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What you get is what you see

What you get is what you see

A British doctor is pioneering the development of eye-surgery in Cambodia which

has few ophthalmic specialists.

Heather Jackson said most eye surgeons in

the country had been trained in Vietnam. She is the only expatriate

ophthalmologist here.

"They have not had much training and there is only

old equipment," said Dr Jackson.

She gave up a high-powered job at the

prestigious St George's Hospital in London to come to Cambodia for a

year.

For the last two months she has worked with Help Age International,

a non governmental organization, at the provincial hospital in

Battambang.

"I wanted to work and do research in a third-world country.

St George's gave me year off when Help Age offered me this

opportunity.

"Cambodia was just what I wanted as the health structure is

at such a poor level. So much work needs to be done that felt I could make a

contribution."

The cases she treats in Cambodia differ considerably from

those in London.

Sophisticated techniques for procedures such as cataract

operations cannot be carried out but Dr Jackson has brought improved methods and

instruments.

"Our mandate is to introduce equipment that can be easily

maintained rather than rely on expensive items as we do in the west," she

said.

In Britain, for example, during cataract surgery the lens on the

eye is replaced with a plastic one. Here, there are not yet the facilities to do

this and patients are given glasses instead.

Cataracts are the largest

cause of curable blindness in the world, affecting older people.

But

there are a huge range of eye problems in Cambodia and many children and young

adults suffer from a wide range of untreatable blindness caused by trauma,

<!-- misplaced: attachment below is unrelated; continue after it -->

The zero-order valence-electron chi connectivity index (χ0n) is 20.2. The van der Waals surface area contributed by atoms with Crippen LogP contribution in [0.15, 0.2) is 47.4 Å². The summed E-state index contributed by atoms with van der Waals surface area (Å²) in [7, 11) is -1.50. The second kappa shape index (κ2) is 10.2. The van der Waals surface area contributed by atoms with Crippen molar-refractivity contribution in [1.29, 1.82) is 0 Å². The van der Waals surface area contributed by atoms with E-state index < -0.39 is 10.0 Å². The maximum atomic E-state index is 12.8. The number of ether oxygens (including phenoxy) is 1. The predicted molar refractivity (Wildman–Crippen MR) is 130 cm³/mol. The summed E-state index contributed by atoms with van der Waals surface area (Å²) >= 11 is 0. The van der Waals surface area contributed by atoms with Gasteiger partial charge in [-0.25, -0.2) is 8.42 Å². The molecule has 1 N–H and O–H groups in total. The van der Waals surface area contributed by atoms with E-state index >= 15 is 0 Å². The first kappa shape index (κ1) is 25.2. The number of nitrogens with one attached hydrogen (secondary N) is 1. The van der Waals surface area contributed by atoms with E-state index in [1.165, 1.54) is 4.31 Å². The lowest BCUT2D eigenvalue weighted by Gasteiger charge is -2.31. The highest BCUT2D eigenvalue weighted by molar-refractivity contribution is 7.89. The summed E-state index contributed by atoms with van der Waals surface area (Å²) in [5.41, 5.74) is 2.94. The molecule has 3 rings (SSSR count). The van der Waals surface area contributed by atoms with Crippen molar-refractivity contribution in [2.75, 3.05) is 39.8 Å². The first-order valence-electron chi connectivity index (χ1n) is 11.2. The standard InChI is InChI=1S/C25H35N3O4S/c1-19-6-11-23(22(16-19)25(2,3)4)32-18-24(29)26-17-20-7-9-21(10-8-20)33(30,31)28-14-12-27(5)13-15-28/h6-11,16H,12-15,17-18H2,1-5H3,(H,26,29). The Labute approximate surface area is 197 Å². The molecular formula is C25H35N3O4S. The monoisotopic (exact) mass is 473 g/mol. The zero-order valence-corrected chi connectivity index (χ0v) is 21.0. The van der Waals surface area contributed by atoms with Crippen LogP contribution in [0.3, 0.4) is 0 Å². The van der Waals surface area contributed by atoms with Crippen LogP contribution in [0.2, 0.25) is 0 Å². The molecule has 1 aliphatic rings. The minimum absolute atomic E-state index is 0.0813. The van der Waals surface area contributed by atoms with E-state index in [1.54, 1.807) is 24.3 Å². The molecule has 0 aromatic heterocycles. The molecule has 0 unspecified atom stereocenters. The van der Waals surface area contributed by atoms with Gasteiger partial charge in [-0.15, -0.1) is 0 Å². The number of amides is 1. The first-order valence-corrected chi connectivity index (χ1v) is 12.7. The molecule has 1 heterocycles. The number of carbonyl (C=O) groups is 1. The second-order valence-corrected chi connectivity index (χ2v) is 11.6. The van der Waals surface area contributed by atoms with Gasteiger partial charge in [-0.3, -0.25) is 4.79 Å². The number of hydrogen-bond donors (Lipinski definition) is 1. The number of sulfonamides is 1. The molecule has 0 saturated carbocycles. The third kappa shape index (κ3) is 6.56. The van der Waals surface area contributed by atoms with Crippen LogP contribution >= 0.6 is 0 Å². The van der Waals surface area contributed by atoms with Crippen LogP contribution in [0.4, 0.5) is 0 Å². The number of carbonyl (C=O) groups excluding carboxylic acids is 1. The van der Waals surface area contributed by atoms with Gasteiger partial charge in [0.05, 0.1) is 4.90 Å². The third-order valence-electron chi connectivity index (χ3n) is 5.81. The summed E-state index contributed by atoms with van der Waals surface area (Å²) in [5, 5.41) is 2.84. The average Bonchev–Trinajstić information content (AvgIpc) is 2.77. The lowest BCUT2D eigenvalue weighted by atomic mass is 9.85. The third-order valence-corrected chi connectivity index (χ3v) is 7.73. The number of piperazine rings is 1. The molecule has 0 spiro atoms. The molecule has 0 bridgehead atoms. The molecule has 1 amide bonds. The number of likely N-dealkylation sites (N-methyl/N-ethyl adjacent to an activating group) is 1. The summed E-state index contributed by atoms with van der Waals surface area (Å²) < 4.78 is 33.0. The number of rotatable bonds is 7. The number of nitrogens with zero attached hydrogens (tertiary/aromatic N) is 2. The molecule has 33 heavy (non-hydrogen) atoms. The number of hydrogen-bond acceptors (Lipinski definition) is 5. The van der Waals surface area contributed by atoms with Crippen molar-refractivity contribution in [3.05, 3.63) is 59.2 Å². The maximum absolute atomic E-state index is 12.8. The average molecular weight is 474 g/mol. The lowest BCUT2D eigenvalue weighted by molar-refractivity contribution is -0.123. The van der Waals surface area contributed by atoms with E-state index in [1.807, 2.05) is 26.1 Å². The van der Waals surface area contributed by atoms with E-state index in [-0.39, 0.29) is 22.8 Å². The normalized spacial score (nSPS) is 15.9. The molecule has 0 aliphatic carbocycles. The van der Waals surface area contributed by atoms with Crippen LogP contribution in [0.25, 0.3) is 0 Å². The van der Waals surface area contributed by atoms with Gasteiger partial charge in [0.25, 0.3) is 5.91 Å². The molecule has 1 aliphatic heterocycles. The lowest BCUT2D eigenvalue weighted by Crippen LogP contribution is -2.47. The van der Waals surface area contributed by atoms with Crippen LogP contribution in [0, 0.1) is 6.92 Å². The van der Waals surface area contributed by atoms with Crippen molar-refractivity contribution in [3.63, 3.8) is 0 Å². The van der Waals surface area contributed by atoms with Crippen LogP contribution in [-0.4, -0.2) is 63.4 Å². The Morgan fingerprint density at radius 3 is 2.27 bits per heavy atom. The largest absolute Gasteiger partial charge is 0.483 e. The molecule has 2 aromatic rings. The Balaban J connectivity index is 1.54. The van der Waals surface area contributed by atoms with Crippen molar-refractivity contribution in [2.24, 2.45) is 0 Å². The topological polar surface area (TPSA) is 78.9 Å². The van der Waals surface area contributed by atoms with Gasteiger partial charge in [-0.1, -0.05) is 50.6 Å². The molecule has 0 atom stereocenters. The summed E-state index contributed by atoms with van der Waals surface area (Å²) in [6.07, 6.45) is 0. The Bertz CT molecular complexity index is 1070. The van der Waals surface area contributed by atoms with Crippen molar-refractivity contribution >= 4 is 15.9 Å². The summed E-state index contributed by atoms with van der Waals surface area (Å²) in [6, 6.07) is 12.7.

disease and vitamin deficiency.

One young mother of three children

stepped on a mine and pieces of mortar went straight through her

eyes.

"She has intra-ocular foreign bodies which we cannot remove. In

London we could operate and take them out but here we don't have the equipment,"

said Dr Jackson.

"She's now blind in one eye and we have treated her

against infection in the other."

Eyes are only removed when a problem a

problem is painful or unsightly. False eyes are sometimes used as a replacement

but Dr Jackson said they are poorly made here.

As a professional woman,

Dr Jackson said she finds Cambodians accord her the same respect she receives in

Britain, where fifty percent of all medical students now are female.

"Not

many women do surgical specialties," she said. "It's still a male-oriented

domain, with only two percent of consultant surgeons being female.

"But

ophthalmic surgery is popular among women. It's not smelly! It's a nice, clean,

technical process."

It enables her to mix science with human interest,

the main reason she came to Cambodia.

When she arrived only a few

patients came because they did not realize they could get help.

"Now, as

word spreads we are treating about 20 people a day," said Dr Jackson, who works

with British ophthalmic nurse Elaine Lee.

She is also training and

upgrading the staff's skills as part of a three-year project launched by Help

Age.

"We hope to leave a good referral center to train people in this

supra-specialty for the future," said Dr Jackson.

She spoke of the

gratitude of patients such as one elderly woman with cataracts waving good-bye

as she left the hospital in a cyclo.

Wearing thick glasses the woman was

overjoyed at being able to see again. Moments like that, said Dr Jackson, make

her work intensely rewarding.

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